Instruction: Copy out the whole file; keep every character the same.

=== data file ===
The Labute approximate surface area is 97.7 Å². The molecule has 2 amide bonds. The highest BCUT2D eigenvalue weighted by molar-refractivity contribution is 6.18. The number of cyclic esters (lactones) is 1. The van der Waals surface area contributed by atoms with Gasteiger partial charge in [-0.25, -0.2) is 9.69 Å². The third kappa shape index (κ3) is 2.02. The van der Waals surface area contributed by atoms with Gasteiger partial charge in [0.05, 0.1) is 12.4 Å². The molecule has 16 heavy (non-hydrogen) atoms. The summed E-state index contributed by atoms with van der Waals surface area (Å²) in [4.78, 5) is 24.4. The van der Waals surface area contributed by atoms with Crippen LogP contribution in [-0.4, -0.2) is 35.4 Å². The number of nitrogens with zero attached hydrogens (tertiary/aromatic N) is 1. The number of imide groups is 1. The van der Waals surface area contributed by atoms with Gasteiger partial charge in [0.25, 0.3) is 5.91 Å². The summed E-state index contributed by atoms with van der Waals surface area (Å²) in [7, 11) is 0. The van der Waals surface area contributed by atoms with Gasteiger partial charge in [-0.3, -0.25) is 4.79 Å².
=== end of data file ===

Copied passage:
The Labute approximate surface area is 97.7 Å². The molecule has 2 amide bonds. The highest BCUT2D eigenvalue weighted by molar-refractivity contribution is 6.18. The number of cyclic esters (lactones) is 1. The van der Waals surface area contributed by atoms with Gasteiger partial charge in [-0.25, -0.2) is 9.69 Å². The third kappa shape index (κ3) is 2.02. The van der Waals surface area contributed by atoms with Gasteiger partial charge in [0.05, 0.1) is 12.4 Å². The molecule has 16 heavy (non-hydrogen) atoms. The summed E-state index contributed by atoms with van der Waals surface area (Å²) in [4.78, 5) is 24.4. The van der Waals surface area contributed by atoms with Crippen LogP contribution in [-0.4, -0.2) is 35.4 Å². The number of nitrogens with zero attached hydrogens (tertiary/aromatic N) is 1. The number of imide groups is 1. The van der Waals surface area contributed by atoms with Gasteiger partial charge in [0.25, 0.3) is 5.91 Å². The summed E-state index contributed by atoms with van der Waals surface area (Å²) in [7, 11) is 0. The van der Waals surface area contributed by atoms with Gasteiger partial charge in [-0.3, -0.25) is 4.79 Å².